New York: Oxford University Press (1992)
AbstractIn this new book, Foley defends an epistemology that takes seriously the perspectives of individual thinkers. He argues that having rational opinions is a matter of meeting our own internal standards rather than standards that are somehow imposed upon us from the outside. It is a matter of making ourselves invulnerable to intellectual self-criticism. Foley also shows how the theory of rational belief is part of a general theory of rationality. He thus avoids treating the rationality of belief as a fundamentally different kind of phenomenon from the rationality of decision or action. His approach generates promising suggestions about a wide range of issues--e.g., the distinction between epistemic and non-epistemic reasons for belief; the question of what aspects of the Cartesian project are still worth doing; the significance of simplicity and other theoretical virtues; the relevance of skeptical hypotheses; the difference between a theory of rational belief and a theory of knowledge; the difference between a theory of rational belief and a theory of rational degrees of belief; and the limits of idealization in epistemology.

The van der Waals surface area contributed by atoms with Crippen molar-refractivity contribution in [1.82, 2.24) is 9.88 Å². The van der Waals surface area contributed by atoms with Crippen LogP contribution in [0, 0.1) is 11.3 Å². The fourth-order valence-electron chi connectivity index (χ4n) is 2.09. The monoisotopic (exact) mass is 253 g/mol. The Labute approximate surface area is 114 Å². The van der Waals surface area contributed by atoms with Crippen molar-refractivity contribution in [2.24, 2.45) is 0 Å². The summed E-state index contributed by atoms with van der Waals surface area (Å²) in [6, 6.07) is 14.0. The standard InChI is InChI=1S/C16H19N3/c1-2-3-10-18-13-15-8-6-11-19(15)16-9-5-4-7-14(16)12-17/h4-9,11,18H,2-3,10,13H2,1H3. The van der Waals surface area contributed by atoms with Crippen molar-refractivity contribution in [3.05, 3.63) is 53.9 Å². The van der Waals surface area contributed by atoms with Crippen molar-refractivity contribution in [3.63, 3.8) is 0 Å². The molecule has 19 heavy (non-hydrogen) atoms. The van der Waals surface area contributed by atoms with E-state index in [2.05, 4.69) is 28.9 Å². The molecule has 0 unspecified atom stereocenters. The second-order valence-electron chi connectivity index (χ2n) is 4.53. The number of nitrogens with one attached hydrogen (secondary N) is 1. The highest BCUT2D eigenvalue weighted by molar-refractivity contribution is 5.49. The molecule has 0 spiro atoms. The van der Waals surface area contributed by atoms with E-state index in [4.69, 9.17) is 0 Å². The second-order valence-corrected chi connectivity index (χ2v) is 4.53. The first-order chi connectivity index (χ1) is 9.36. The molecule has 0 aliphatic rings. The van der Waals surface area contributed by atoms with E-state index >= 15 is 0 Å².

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Citations of this work
The Conflict of Evidence and Coherence.Alex Worsnip - 2018 - Philosophy and Phenomenological Research 96 (1):3-44.
No Exception for Belief.Susanna Rinard - 2017 - Philosophy and Phenomenological Research 94 (1):121-143.
Epistemic Teleology and the Separateness of Propositions.Selim Berker - 2013 - Philosophical Review 122 (3):337-393.
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